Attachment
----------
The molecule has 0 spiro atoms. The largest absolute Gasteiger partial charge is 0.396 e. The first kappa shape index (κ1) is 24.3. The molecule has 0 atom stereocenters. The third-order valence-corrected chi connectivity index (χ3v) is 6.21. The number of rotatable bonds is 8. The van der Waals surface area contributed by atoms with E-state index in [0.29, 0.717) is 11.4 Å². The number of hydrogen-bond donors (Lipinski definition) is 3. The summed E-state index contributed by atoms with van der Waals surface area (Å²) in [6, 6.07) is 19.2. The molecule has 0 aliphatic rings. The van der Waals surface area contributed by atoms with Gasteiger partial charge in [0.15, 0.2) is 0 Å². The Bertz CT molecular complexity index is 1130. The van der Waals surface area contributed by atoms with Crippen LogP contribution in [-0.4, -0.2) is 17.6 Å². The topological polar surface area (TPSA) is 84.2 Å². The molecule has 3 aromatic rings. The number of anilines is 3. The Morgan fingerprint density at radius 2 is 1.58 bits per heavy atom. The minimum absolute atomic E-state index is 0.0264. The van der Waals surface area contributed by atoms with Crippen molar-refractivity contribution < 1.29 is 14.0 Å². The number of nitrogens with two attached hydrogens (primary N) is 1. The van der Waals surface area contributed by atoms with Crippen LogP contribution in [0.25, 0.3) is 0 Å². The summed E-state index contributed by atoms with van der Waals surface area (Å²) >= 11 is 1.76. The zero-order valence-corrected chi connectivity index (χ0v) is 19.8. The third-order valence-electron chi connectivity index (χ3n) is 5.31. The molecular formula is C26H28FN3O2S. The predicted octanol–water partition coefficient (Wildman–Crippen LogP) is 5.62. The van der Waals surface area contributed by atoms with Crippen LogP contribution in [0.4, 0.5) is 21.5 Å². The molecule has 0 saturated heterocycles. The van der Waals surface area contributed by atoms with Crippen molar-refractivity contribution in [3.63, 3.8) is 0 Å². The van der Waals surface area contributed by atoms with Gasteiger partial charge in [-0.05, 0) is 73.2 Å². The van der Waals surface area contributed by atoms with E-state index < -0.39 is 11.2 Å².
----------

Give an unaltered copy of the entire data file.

The molecule has 0 spiro atoms. The largest absolute Gasteiger partial charge is 0.396 e. The first kappa shape index (κ1) is 24.3. The molecule has 0 atom stereocenters. The third-order valence-corrected chi connectivity index (χ3v) is 6.21. The number of rotatable bonds is 8. The van der Waals surface area contributed by atoms with E-state index in [0.29, 0.717) is 11.4 Å². The number of hydrogen-bond donors (Lipinski definition) is 3. The summed E-state index contributed by atoms with van der Waals surface area (Å²) in [6, 6.07) is 19.2. The molecule has 0 aliphatic rings. The van der Waals surface area contributed by atoms with Gasteiger partial charge in [0.15, 0.2) is 0 Å². The Bertz CT molecular complexity index is 1130. The van der Waals surface area contributed by atoms with Crippen LogP contribution in [-0.4, -0.2) is 17.6 Å². The topological polar surface area (TPSA) is 84.2 Å². The molecule has 3 aromatic rings. The number of anilines is 3. The Morgan fingerprint density at radius 2 is 1.58 bits per heavy atom. The minimum absolute atomic E-state index is 0.0264. The van der Waals surface area contributed by atoms with Crippen molar-refractivity contribution < 1.29 is 14.0 Å². The number of nitrogens with two attached hydrogens (primary N) is 1. The van der Waals surface area contributed by atoms with Crippen LogP contribution in [0.25, 0.3) is 0 Å². The summed E-state index contributed by atoms with van der Waals surface area (Å²) >= 11 is 1.76. The zero-order valence-corrected chi connectivity index (χ0v) is 19.8. The third-order valence-electron chi connectivity index (χ3n) is 5.31. The molecular formula is C26H28FN3O2S. The predicted octanol–water partition coefficient (Wildman–Crippen LogP) is 5.62. The van der Waals surface area contributed by atoms with Crippen LogP contribution in [0.4, 0.5) is 21.5 Å². The molecule has 0 saturated heterocycles. The van der Waals surface area contributed by atoms with Crippen molar-refractivity contribution in [3.63, 3.8) is 0 Å². The van der Waals surface area contributed by atoms with Gasteiger partial charge in [-0.05, 0) is 73.2 Å². The van der Waals surface area contributed by atoms with E-state index < -0.39 is 11.2 Å².